The Ottoman khanjar blade in close-up: another look at the shock $154,400 sale
Hermann Historica tells us about the exciting recent upwards trends in rare Ottoman collectibles
Paul Fraser Collectibles, Monday 31 October 2011
Just a few days ago we reported on the extraordinary sale of an Ottoman khanjar blade as part of Hermann Historica's extraordinary auction series.
Following discussion with the auction house, we've discovered that they've been noticing a powerful interest in this area of collectibles for a while, and it is reflected more deeply in the auction than by just one blade, though it has been to be a particularly fine piece.
An Ottoman kilij set from the mid-19th century with coral and turquoise. This boasts a broad blade with a T-shaped reinforced back and a wider double-edged point.
The maker's cartouche is inlaid in gold at the base of the blade on the obverse side, and both sides display a long golden inscription with the pseudo-date "1112".
The entire surfaces of the copper gilded grip and quillons are set with turquoise cabochons and drop-shaped cut corals. This easily exceeded its €12,000 listing to bring €24,000 ($33,900).
Then of course there was the Presentation sabre from Turkish Sultan Mahmud II to Otto I of Greece, the blade of which is decorated with fire-gilded, etched ornamental vines and trophies as well as silver victory surahs. This brought €43,000 against a €30,000 estimate.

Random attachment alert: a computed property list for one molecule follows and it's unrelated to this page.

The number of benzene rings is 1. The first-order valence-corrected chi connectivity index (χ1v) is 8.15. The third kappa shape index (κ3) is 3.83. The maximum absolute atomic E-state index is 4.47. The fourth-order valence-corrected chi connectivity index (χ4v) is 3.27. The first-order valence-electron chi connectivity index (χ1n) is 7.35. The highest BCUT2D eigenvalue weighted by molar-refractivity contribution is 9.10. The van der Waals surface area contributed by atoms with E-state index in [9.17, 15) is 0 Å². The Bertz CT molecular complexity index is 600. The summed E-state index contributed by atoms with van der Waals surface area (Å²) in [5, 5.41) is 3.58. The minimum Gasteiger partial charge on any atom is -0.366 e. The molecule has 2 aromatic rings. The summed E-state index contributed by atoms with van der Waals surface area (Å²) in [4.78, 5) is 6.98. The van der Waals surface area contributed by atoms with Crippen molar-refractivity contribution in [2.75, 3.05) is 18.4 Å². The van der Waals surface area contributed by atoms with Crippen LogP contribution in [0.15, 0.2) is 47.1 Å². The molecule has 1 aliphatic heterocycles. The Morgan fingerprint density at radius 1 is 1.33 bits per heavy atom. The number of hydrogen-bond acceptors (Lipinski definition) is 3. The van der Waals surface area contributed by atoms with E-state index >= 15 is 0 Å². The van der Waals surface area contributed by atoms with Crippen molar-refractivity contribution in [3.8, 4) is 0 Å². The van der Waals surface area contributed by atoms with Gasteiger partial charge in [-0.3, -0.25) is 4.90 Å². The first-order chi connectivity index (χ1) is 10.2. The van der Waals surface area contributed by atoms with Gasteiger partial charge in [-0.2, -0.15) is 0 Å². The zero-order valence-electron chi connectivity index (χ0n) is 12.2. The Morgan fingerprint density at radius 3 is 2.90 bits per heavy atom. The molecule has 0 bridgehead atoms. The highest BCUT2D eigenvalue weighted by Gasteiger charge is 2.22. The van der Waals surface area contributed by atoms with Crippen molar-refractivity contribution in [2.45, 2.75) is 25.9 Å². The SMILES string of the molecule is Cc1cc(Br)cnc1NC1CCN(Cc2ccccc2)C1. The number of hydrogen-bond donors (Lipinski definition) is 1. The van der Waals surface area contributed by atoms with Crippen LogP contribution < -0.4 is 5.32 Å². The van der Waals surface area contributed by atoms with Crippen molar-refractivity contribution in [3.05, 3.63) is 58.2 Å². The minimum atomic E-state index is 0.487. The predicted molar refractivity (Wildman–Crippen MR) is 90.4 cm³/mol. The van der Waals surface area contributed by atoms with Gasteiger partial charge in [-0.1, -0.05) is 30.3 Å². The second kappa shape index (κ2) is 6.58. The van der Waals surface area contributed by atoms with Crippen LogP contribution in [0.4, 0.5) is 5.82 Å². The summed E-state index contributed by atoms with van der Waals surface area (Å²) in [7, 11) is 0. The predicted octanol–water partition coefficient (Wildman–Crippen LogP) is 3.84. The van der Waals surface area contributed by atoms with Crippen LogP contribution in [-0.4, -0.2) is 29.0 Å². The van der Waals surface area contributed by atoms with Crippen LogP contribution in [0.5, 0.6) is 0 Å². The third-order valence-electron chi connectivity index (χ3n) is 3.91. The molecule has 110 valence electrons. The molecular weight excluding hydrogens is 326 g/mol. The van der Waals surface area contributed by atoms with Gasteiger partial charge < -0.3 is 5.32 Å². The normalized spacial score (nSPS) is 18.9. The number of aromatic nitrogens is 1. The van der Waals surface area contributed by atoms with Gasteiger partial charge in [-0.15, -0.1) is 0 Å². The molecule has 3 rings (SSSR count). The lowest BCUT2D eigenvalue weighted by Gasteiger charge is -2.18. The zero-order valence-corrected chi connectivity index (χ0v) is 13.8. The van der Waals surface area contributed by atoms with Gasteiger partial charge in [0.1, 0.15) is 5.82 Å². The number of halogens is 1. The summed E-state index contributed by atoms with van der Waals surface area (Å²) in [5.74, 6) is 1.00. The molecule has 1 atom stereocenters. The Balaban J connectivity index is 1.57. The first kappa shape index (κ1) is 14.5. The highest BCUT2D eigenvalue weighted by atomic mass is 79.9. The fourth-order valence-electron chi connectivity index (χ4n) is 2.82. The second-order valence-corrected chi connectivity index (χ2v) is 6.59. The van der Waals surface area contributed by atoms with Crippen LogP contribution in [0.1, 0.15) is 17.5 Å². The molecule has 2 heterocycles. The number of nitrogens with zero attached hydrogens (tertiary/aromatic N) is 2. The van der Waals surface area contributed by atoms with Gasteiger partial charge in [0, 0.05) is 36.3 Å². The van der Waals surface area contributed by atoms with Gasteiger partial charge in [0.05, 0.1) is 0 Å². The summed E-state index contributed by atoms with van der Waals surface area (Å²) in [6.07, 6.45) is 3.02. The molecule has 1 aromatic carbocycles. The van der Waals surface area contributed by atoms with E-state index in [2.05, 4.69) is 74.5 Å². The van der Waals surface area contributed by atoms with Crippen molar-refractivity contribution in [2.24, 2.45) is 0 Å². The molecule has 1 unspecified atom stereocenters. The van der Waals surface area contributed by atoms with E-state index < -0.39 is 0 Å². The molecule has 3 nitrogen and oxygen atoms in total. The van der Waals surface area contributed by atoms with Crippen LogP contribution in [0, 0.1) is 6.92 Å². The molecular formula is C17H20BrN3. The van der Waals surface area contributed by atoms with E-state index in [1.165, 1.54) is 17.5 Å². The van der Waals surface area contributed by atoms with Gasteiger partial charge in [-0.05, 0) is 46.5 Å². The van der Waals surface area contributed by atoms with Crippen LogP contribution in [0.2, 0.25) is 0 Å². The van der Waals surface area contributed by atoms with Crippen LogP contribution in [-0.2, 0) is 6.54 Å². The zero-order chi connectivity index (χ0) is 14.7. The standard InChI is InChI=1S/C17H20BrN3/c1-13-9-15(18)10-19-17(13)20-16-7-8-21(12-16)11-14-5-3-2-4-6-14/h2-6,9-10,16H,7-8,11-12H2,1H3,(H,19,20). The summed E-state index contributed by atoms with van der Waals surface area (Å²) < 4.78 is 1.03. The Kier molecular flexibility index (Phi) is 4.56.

But of course the biggest story remains the gold inlaid Ottoman khanjar blade from 16th century, with a grip from 18th century.
The double-edged blade is lightly ridged on both sides and inlaid with ornamental tendrils (Artemisia stelleriana) in gold. Listed at a mere €4,000, it sliced its way through expectations to reach €110,000 ($154,400).
Robert Weis, Head of the Antique Arms and Armour Department at Hermann Historica has concluded that: "The increased interest in Ottoman collectibles is not a recent phenomenon. The prices for rare and exclusive objects have become established at a very high level over the years.
"The gold inlaid Ottoman khanjar blade has been recognised as an extremely rare and exceptional blade. Estimated with a very moderate price, the great interest in the lot prior to the auction confirmed the evaluation of the auction house. So it has not been a complete surprise in being such a successful sale.
"Museums, collectors and antiquities dealers from all over the world have shown a great interest in the blade. In the end a European collector gained the lot against international dealers."
Watch this space for more news about Herman Historica's exciting auction results.
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Images: Hermann Historica